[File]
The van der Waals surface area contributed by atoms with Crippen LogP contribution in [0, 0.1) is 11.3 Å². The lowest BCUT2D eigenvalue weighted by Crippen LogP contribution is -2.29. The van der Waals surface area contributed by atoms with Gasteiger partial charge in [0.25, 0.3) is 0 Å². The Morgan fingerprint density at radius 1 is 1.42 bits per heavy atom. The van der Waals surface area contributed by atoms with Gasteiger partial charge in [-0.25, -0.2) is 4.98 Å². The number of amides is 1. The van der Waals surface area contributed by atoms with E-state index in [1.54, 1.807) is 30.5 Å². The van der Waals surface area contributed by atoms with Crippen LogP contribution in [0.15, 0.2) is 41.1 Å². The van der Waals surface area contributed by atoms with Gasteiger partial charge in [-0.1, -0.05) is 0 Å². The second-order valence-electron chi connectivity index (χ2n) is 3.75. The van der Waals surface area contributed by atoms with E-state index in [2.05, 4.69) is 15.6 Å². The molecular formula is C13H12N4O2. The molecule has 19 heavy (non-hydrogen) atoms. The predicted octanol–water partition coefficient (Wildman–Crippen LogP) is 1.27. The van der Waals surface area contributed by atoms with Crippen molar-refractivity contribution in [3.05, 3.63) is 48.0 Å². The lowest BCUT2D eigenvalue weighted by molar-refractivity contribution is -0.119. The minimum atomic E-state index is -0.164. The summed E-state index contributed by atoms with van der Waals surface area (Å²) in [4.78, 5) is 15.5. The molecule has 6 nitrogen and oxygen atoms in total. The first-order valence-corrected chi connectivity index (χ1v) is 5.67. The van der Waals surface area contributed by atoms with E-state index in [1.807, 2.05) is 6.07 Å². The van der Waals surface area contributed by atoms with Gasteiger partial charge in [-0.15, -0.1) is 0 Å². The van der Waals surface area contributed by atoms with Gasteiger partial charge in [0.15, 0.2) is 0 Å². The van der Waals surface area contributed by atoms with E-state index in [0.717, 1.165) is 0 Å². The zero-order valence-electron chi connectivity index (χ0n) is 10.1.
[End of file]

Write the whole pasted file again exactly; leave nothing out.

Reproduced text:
The van der Waals surface area contributed by atoms with Crippen LogP contribution in [0, 0.1) is 11.3 Å². The lowest BCUT2D eigenvalue weighted by Crippen LogP contribution is -2.29. The van der Waals surface area contributed by atoms with Gasteiger partial charge in [0.25, 0.3) is 0 Å². The Morgan fingerprint density at radius 1 is 1.42 bits per heavy atom. The van der Waals surface area contributed by atoms with Gasteiger partial charge in [-0.25, -0.2) is 4.98 Å². The number of amides is 1. The van der Waals surface area contributed by atoms with E-state index in [1.54, 1.807) is 30.5 Å². The van der Waals surface area contributed by atoms with Crippen LogP contribution in [0.15, 0.2) is 41.1 Å². The van der Waals surface area contributed by atoms with Gasteiger partial charge in [-0.1, -0.05) is 0 Å². The second-order valence-electron chi connectivity index (χ2n) is 3.75. The van der Waals surface area contributed by atoms with E-state index in [2.05, 4.69) is 15.6 Å². The molecular formula is C13H12N4O2. The molecule has 19 heavy (non-hydrogen) atoms. The predicted octanol–water partition coefficient (Wildman–Crippen LogP) is 1.27. The van der Waals surface area contributed by atoms with Crippen molar-refractivity contribution in [3.05, 3.63) is 48.0 Å². The lowest BCUT2D eigenvalue weighted by molar-refractivity contribution is -0.119. The minimum atomic E-state index is -0.164. The summed E-state index contributed by atoms with van der Waals surface area (Å²) in [4.78, 5) is 15.5. The molecule has 6 nitrogen and oxygen atoms in total. The first-order valence-corrected chi connectivity index (χ1v) is 5.67. The van der Waals surface area contributed by atoms with E-state index in [1.807, 2.05) is 6.07 Å². The van der Waals surface area contributed by atoms with Gasteiger partial charge in [-0.15, -0.1) is 0 Å². The van der Waals surface area contributed by atoms with Gasteiger partial charge in [0.15, 0.2) is 0 Å². The van der Waals surface area contributed by atoms with E-state index in [0.717, 1.165) is 0 Å². The zero-order valence-electron chi connectivity index (χ0n) is 10.1.